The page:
By Charles Bernsen
After 30 years in the business world, Tony McLarty told his wife he was ready for a change. Their two children were grown and out on their own, he had survived a bout with cancer, and he was looking for something “that would bring joy to my life.”
Enter Uzi Yemin, chairman, president and CEO of Delek U.S. Holdings Inc., the Brentwood-based energy company where McLarty had worked for almost 15 years as vice president of community relations and government affairs. Yemin is also board president of the Akiva School, and he asked McLarty to consider taking a position at the Jewish day school in the wake of Head of School Lynn Heady’s resignation last spring for health reasons.
McLarty thought it was a great idea, and last month the Akiva board hired him as the school’s executive director, a new position that oversees administrative operations like human relations, budgeting, fundraising and community relations.
In a letter to Akiva families and supporters, the board said it envisions “a creative partnership” between McLarty and Akiva’s longtime principal, Daniella Pressner.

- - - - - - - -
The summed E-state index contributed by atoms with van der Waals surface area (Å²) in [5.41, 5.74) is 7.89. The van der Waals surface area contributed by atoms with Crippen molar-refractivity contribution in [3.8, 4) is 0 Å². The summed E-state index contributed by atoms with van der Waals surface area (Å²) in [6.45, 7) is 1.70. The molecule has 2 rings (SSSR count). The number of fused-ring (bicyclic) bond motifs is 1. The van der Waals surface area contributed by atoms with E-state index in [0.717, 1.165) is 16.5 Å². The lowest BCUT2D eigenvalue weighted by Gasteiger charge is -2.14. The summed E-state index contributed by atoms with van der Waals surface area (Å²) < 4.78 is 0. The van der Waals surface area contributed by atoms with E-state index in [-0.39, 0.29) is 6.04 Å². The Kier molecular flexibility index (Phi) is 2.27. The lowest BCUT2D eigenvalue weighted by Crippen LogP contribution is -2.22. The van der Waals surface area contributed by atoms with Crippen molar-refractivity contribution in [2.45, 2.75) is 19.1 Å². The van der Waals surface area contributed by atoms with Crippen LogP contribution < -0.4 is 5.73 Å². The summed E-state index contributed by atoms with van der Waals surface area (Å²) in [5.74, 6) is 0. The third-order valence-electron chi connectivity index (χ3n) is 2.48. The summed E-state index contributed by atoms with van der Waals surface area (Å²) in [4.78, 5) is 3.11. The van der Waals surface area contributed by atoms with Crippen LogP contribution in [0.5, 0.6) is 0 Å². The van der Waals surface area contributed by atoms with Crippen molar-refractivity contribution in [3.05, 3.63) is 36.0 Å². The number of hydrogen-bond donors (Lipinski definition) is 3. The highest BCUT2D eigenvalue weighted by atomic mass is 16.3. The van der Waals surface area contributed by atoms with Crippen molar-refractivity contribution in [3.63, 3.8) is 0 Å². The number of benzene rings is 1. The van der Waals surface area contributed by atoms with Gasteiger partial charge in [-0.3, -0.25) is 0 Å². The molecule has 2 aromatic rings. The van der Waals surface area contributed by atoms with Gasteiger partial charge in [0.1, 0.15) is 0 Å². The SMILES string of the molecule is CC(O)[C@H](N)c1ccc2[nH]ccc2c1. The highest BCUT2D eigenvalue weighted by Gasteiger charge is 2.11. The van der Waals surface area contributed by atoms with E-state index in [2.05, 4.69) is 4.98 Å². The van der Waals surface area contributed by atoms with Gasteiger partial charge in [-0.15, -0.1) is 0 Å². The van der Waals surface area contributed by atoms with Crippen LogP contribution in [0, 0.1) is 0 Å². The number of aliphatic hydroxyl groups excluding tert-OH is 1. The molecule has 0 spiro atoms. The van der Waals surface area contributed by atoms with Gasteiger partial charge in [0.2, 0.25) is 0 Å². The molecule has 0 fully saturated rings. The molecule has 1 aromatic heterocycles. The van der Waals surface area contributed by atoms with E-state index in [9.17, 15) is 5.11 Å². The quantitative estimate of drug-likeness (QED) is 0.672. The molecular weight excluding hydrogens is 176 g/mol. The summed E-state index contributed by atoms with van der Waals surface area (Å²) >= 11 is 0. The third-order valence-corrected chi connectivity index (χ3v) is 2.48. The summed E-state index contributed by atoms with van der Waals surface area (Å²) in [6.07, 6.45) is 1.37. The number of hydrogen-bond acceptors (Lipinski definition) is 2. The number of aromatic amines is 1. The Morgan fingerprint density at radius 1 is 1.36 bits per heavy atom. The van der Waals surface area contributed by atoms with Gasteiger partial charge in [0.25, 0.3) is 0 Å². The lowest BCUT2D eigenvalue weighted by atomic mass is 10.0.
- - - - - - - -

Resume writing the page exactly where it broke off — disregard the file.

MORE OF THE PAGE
“Daniella will lead the school academically both in general and Jewish studies, while Tony will administer the school financially, strengthen our overall business operations, and lead the charge in the recruitment of new funds,” the letter said.
In terms of student recruitment, both Pressner and McLarty will work “side by side” with Admissions Director Christina Evans “as Akiva’s ambassadors to the Jewish community,” the letter said.
McLarty and his wife Patty have been married for 35 years. In addition to a son and a daughter, they have a grandchild.
The board’s letter described the 58-year-old McLarty as an affable, hard-working “mensch” who has served on the boards of the Children’s Hospital at TriStar Centennial and the American Cancer Society. And while he has no background in education, the board noted that he has extensive administrative and executive experience at Delek in human relations, risk management and government and community relations, including raising and distributing the company’s charitable donations – all of which will translate well to his duties at Akiva.
In an interview, McLarty said he was excited about the new position and recalled how he felt walking into the Akiva kindergarten class on the first day of school:
“It was a like a vacation,” he said. “It made me feel like I have a new purpose in life.”
Thought he is not Jewish, the 58-year-old McLarty was familiar with Akiva through his association with Yemin and has been to Israel numerous times, both on business and personal trips. He said he enthusiastically embraces the school’s mission to promote academic excellence in a pluralistic Jewish environment.
Of course, that doesn’t mean McLarty doesn’t have a slight Jewish learning curve.
Upon finding out the Akiva building is kosher, he went straight to Rabbi Saul Strosberg of Congregation Sherith Israel.
“I told him, ‘Help me understand just what this entails,”’ McLarty said.